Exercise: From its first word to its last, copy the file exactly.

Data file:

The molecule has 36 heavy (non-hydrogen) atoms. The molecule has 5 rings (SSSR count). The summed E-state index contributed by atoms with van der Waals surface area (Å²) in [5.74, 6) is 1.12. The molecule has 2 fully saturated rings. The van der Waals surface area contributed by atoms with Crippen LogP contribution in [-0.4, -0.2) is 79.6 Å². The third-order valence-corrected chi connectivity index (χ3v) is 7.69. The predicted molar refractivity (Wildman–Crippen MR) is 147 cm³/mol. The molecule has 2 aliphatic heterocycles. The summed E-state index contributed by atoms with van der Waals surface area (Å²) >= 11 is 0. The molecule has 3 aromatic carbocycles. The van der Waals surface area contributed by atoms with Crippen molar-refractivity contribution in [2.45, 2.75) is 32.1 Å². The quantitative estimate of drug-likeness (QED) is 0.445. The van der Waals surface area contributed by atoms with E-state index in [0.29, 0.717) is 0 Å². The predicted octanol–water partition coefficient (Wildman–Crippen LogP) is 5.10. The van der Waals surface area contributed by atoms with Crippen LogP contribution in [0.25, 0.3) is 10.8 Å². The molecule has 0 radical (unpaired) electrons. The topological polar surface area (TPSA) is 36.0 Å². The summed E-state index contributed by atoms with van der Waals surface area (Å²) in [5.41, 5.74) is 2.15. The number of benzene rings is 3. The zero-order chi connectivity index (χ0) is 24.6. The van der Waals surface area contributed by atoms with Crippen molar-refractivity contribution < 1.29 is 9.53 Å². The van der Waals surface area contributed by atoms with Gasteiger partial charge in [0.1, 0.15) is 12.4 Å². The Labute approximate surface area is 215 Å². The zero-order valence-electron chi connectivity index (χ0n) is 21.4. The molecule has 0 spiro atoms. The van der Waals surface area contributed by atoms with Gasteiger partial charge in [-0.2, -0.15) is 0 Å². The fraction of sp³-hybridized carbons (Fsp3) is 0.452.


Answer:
The molecule has 36 heavy (non-hydrogen) atoms. The molecule has 5 rings (SSSR count). The summed E-state index contributed by atoms with van der Waals surface area (Å²) in [5.74, 6) is 1.12. The molecule has 2 fully saturated rings. The van der Waals surface area contributed by atoms with Crippen LogP contribution in [-0.4, -0.2) is 79.6 Å². The third-order valence-corrected chi connectivity index (χ3v) is 7.69. The predicted molar refractivity (Wildman–Crippen MR) is 147 cm³/mol. The molecule has 2 aliphatic heterocycles. The summed E-state index contributed by atoms with van der Waals surface area (Å²) >= 11 is 0. The molecule has 3 aromatic carbocycles. The van der Waals surface area contributed by atoms with Crippen molar-refractivity contribution in [2.45, 2.75) is 32.1 Å². The quantitative estimate of drug-likeness (QED) is 0.445. The van der Waals surface area contributed by atoms with E-state index in [0.29, 0.717) is 0 Å². The predicted octanol–water partition coefficient (Wildman–Crippen LogP) is 5.10. The van der Waals surface area contributed by atoms with Crippen LogP contribution in [0.25, 0.3) is 10.8 Å². The molecule has 0 radical (unpaired) electrons. The topological polar surface area (TPSA) is 36.0 Å². The summed E-state index contributed by atoms with van der Waals surface area (Å²) in [5.41, 5.74) is 2.15. The number of benzene rings is 3. The zero-order chi connectivity index (χ0) is 24.6. The van der Waals surface area contributed by atoms with Crippen molar-refractivity contribution < 1.29 is 9.53 Å². The van der Waals surface area contributed by atoms with Gasteiger partial charge in [0.1, 0.15) is 12.4 Å². The Labute approximate surface area is 215 Å². The zero-order valence-electron chi connectivity index (χ0n) is 21.4. The molecule has 0 spiro atoms. The van der Waals surface area contributed by atoms with Gasteiger partial charge in [-0.2, -0.15) is 0 Å². The fraction of sp³-hybridized carbons (Fsp3) is 0.452.